For the Good of Illinois

Forbes - IL Attorney General Lisa Madigan's 'Friends and Family' $1 Million Patronage Pay Problem(s)

January 30, 2015 12:47 PM
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2015-10-01_13-38-47
 
Original Article, click here.
 
Confronted with our Freedom of Information Act requests and hard questions from the Washington Times, the top cop in Illinois tries to justify a $1 million patronage pay spike problem. She admits that a "supervising" attorney was allowed to move two states away and 507 round-trip miles from the office after receiving a substantial pay raise. Read our Executive Summary here.
 
Illinois Attorney General Lisa Madigan has handed out $1 million in patronage pay increases since 2010. Her increases dwarf that of all other Illinois constitutional office holders. In Illinois, patronage employees are excused from the normal rules of appointment and firing of state employees. These lucky 109 "exempt" employees are the friends or personal hiring picks of the Attorney General.
 
This pattern didn’t start with exempt hires. Madigan’s "non-exempt" hires have also come under scrutiny. In December, the Chicago Sun-Times refreshed a 2012 story of For The Good of Illinois.  Ronald Yawger was the Chicago Police (CPD) investigator who "missed" key evidence linking a Mayor Daley nephew to the punch that killed young David Koschman outside a city bar.  In 2007, Yawger retired – but was immediately rehired by Attorney General Lisa Madigan as a Special Investigator.  Since 2008, Yawger’s pay has been spiked from $53,195 to $119,745 (2013). Including his $77,000 CPD pension, Yawger now out-earns every employee in the Attorney General’s office.
 
Madigan’s personal picks her patronage hires–are a very interesting bunch.  One of them is Sarah Pratt who was promoted to the head of the Public Access division with a 49 percent or $32,036 pay hike over two years. She now makes $97,608 and is charged with dispute resolution regarding the Illinois Freedom of Information Act. However, the noted good government organization, Edgar County Watchdogs, have three pending "requests for review" past-due 18 months.  Pratt’s pay spike suggests that Madigan measures good performance by an employee’s ability to slow-walk transparency requests.
 
Madigan’s chief lobbyist – Kareem Kenyatta – comes via her father’s office (Michael J. Madigan, Speaker of the Illinois House of Representatives).  Although Kenyatta’s responsibility is to lobby legislation on behalf of the state’s top law enforcement officer, he doesn’t have a law degree. Still, Kenyatta is the recipient of a double promotion, a 44 percent pay spike with $20,004 pay bump.
 
But, none of the patronage hire stories is quite as interesting as Cecilia Abundis…
 
In 2010, Cecilia Abundis was promoted into management at Attorney General Lisa Madigan’s office.  As a patronage hire, Abundis received a 16 percent pay hike. Soon-after, Abundis received permission to move two states away to Michigan and go to a three day per week work schedule.  Abundis’ travel vouchers report repeated 507 mile round-trip journeys between her home and the office at the James R. Thompson Center in Chicago, IL.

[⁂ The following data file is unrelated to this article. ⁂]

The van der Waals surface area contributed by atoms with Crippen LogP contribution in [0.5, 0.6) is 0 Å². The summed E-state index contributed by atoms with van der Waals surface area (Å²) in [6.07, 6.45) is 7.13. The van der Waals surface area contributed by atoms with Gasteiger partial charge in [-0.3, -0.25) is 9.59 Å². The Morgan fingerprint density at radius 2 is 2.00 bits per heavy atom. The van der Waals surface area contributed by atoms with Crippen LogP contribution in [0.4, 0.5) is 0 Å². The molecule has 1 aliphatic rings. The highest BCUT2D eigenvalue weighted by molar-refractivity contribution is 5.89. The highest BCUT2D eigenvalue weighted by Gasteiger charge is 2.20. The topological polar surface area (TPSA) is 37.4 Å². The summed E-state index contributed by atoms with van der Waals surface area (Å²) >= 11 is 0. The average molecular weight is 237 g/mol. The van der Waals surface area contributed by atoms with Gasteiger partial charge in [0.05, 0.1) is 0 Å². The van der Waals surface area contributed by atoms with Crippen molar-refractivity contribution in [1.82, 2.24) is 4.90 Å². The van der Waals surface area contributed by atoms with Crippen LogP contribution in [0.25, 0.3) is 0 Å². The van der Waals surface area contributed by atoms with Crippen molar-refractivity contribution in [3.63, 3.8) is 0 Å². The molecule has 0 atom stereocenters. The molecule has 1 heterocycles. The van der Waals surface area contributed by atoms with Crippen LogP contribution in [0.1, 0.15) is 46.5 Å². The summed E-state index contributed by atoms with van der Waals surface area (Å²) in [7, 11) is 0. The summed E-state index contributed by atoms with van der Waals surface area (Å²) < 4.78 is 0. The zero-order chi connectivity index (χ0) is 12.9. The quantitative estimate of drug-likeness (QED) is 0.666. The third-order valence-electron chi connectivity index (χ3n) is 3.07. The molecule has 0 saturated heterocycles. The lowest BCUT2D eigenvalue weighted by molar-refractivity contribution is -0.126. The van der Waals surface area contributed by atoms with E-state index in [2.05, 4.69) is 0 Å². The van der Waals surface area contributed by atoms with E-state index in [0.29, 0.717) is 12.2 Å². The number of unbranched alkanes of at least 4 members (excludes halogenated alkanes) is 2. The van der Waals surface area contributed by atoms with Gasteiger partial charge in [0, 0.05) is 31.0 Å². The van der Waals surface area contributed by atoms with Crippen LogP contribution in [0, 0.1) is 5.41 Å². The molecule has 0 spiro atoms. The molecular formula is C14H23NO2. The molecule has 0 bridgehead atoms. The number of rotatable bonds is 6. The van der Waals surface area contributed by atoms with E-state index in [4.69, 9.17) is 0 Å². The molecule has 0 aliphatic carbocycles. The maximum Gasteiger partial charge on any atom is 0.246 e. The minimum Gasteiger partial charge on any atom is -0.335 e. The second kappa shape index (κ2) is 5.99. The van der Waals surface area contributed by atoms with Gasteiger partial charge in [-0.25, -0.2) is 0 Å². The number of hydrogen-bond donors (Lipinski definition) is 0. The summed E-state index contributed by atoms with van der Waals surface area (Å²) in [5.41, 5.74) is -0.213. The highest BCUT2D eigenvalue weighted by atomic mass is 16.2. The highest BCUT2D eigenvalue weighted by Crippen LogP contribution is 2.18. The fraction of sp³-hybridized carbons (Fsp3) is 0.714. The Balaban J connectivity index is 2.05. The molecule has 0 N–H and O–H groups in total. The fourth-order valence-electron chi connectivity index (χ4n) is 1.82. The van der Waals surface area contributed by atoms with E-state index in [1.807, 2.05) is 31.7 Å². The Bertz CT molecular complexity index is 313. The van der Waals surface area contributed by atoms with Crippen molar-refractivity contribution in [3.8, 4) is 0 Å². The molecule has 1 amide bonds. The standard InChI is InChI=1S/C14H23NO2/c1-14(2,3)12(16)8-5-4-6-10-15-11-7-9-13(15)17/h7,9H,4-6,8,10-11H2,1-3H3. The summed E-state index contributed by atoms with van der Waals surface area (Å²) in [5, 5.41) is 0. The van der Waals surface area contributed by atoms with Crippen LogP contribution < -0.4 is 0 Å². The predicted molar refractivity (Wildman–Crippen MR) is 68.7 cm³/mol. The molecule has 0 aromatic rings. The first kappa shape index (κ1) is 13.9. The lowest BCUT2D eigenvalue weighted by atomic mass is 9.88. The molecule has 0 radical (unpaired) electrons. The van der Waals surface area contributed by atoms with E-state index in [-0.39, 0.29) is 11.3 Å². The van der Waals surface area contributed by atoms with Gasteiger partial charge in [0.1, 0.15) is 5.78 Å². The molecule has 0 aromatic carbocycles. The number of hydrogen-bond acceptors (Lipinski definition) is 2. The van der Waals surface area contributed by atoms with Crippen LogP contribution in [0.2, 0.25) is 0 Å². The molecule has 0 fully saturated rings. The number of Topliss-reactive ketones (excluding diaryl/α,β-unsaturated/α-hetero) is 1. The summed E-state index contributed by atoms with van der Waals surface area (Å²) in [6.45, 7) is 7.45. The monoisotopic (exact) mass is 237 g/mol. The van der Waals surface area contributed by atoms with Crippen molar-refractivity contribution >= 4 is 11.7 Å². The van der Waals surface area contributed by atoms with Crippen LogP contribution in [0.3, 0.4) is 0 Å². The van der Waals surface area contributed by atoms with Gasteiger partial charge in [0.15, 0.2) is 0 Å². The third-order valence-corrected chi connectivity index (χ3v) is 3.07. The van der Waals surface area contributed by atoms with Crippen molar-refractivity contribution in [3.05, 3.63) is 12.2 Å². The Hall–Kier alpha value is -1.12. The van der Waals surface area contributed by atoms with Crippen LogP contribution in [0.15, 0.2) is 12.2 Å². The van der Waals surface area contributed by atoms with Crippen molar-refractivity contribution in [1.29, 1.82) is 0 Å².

Over the past two years, Asst.  Attorney General Abundis’s "field reports" show that she’s "worked from home" 169 days, signed in at the office 117 days and had seven other days with outside duties.  Her field report reveals only one day in the courtroom in the past two years, People v Carrasco in Lake County.  Furthermore, Abundis "worked from home" without access to office files. Responding to our Freedom of Information Act request, Madigan admitted that Abundis has no off-site access to office computers, case files or human resource systems.
 
In yesterday’s Washington Times, Kellan Howell article, the AG public relations team described Abundis with this stunning admission:
 
Based on her extensive experience working on specific consumer fraud matters, the office has allowed her to work part time from home and come into the office approximately one week per month and as needed for meetings and court appearances. She handles a number of consumer fraud investigations and is part of a team of attorneys working on several cases.
 
Yet, the office time card record shows that Abundis didn’t even show-up at the office in five months out of the past two years:  in 2013- February, June, July and December; in 2014- July. Please review time card records here.
 
Compounding matters for the Attorney General, state records show that Madigan personally signed off on eighteen travel reimbursement vouchers between 2010 – 2012 to visit "mom" in Chicago.  Taxpayers paid Abundis’ travel from Michigan to her mother’s residence in Chicago:  Departed from- Residence (MI);  Arrived at- Mom’s Residence. Review travel voucher, here. Taxpayers reimbursed 55 cents per mile or up to $280 dollars per round-trip.
 
Many questions remain unanswered: how can travel reimbursements for out-of-state travel be paid from "1291: In-State Travel, Employee Reimbursement" account? This "reimbursement" isn’t in-state travel as Abundis clearly lives two states away from Illinois in Dearborn, MI. This "reimbursement" is most likely taxable as income.
 
With Illinois having a forecasted $6 billion of unpaid bills, all waste and corrupt practices must be squeezed from the state checkbook.  The Attorney General should look at her office before seeking the rent of others.
 
Note:  Adam Andrzejewski is the Founder of OpenTheBooks.com and Chairman of American Transparency. All data in this article is the result of requests filed under the Illinois Freedom of Information Act.
 
Original Article, click here.
 

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